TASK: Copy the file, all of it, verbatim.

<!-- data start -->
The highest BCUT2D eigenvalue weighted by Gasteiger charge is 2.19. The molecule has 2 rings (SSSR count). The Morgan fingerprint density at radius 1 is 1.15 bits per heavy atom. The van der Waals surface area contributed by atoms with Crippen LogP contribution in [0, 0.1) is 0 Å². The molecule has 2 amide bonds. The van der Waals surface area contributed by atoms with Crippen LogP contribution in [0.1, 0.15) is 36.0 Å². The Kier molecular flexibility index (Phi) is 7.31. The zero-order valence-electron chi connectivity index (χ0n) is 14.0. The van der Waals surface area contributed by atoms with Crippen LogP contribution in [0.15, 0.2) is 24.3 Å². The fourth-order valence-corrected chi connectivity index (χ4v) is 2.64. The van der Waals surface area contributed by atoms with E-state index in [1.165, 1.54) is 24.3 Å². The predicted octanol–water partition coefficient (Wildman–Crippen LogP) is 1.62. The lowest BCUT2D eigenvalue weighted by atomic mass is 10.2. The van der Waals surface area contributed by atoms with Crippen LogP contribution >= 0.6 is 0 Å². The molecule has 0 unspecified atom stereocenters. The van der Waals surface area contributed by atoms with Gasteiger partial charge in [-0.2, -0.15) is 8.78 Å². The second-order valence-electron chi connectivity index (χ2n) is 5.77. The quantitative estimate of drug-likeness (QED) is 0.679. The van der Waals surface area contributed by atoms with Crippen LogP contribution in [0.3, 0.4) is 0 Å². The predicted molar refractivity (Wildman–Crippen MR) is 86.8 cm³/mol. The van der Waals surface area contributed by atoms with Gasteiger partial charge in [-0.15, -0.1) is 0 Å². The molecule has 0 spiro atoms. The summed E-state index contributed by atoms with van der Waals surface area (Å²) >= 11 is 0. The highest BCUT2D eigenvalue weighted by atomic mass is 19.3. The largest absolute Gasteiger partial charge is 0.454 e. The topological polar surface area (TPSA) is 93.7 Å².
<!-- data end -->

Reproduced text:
The highest BCUT2D eigenvalue weighted by Gasteiger charge is 2.19. The molecule has 2 rings (SSSR count). The Morgan fingerprint density at radius 1 is 1.15 bits per heavy atom. The van der Waals surface area contributed by atoms with Crippen LogP contribution in [0, 0.1) is 0 Å². The molecule has 2 amide bonds. The van der Waals surface area contributed by atoms with Crippen LogP contribution in [0.1, 0.15) is 36.0 Å². The Kier molecular flexibility index (Phi) is 7.31. The zero-order valence-electron chi connectivity index (χ0n) is 14.0. The van der Waals surface area contributed by atoms with Crippen LogP contribution in [0.15, 0.2) is 24.3 Å². The fourth-order valence-corrected chi connectivity index (χ4v) is 2.64. The van der Waals surface area contributed by atoms with E-state index in [1.165, 1.54) is 24.3 Å². The predicted octanol–water partition coefficient (Wildman–Crippen LogP) is 1.62. The lowest BCUT2D eigenvalue weighted by atomic mass is 10.2. The van der Waals surface area contributed by atoms with Crippen LogP contribution >= 0.6 is 0 Å². The molecule has 0 unspecified atom stereocenters. The van der Waals surface area contributed by atoms with Gasteiger partial charge in [-0.2, -0.15) is 8.78 Å². The second-order valence-electron chi connectivity index (χ2n) is 5.77. The quantitative estimate of drug-likeness (QED) is 0.679. The van der Waals surface area contributed by atoms with Crippen LogP contribution in [0.3, 0.4) is 0 Å². The predicted molar refractivity (Wildman–Crippen MR) is 86.8 cm³/mol. The van der Waals surface area contributed by atoms with Gasteiger partial charge in [-0.15, -0.1) is 0 Å². The molecule has 0 spiro atoms. The summed E-state index contributed by atoms with van der Waals surface area (Å²) >= 11 is 0. The highest BCUT2D eigenvalue weighted by atomic mass is 19.3. The largest absolute Gasteiger partial charge is 0.454 e. The topological polar surface area (TPSA) is 93.7 Å².